3. Child development: Children with developmental delays or other speech/language disorders are more likely to stutter. (Note: By no means, is this implying that all people who stutter have delays in other areas. There is simply an increased likelihood of stuttering in children with developmental delays and language disorders.)

4. Family dynamics: High expectations and fast-paced lifestyles may play a role in stuttering.

Family Dynamics?? I Thought I Wasn’t the Cause??

You’re not! There are plenty of “fast-paced” families out there that do not have children who stutter. However, there are certain environments that may exacerbate disfluencies in a child who already has the increased propensity to stutter. This does not mean that you have to lower your expectations for your child or take them out of their extra-curricular activities. However, there are some changes that may help. Although I advise parents not to tell a child to “slow down” or “relax,” I do suggest slowing your own rate of speech and inserting more pauses. This decreases time pressure and models a more relaxed way of speaking. Indicate you are listening to your child with eye contact and by trying to set aside some time during the day that they have your undivided attention. Try your best to reduce interruptions. This can be easier said than done so don’t beat yourself up over this one, especially when there are siblings involved! On days that your child is having particular difficulty, reducing questions and language demands (i.e. “Tell grandma what we did yesterday.”) is a good idea. Let them initiate when they want to talk. Keep your expectations high, but give them a break on rough days!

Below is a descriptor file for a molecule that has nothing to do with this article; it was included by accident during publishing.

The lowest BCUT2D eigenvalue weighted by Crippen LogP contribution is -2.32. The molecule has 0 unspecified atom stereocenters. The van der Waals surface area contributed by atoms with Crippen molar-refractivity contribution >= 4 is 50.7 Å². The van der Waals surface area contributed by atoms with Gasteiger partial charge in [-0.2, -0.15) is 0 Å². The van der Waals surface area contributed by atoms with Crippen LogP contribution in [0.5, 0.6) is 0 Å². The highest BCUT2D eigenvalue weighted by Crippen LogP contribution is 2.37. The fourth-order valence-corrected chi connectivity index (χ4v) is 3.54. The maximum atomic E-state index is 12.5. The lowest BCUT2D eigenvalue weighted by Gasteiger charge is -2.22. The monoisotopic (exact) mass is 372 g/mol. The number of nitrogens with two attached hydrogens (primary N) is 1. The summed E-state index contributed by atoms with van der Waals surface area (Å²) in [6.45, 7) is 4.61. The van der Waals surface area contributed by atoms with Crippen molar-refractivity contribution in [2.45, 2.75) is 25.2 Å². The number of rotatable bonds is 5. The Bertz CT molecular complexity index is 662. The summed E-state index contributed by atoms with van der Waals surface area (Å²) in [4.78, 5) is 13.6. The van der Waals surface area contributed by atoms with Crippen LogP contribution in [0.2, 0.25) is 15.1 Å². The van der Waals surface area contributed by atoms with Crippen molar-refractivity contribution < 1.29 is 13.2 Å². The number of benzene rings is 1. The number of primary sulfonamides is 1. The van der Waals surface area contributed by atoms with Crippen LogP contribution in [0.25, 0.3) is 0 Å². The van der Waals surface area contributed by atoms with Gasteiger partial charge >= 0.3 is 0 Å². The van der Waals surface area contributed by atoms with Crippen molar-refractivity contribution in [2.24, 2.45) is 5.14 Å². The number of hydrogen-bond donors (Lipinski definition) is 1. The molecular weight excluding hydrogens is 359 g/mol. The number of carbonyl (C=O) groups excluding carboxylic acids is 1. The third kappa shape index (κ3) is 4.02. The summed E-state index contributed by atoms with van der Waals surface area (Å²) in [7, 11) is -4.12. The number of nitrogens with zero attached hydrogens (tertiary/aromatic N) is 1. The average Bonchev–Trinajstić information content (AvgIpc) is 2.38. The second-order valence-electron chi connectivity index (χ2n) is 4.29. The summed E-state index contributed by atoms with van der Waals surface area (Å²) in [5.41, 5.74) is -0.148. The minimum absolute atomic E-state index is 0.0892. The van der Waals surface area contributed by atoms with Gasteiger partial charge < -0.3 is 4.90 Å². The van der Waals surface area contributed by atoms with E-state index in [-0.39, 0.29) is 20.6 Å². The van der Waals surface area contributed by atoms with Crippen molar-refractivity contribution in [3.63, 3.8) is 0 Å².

If I’m Not To Blame, Then Why Does My Child Stutter More at Home And Around Me?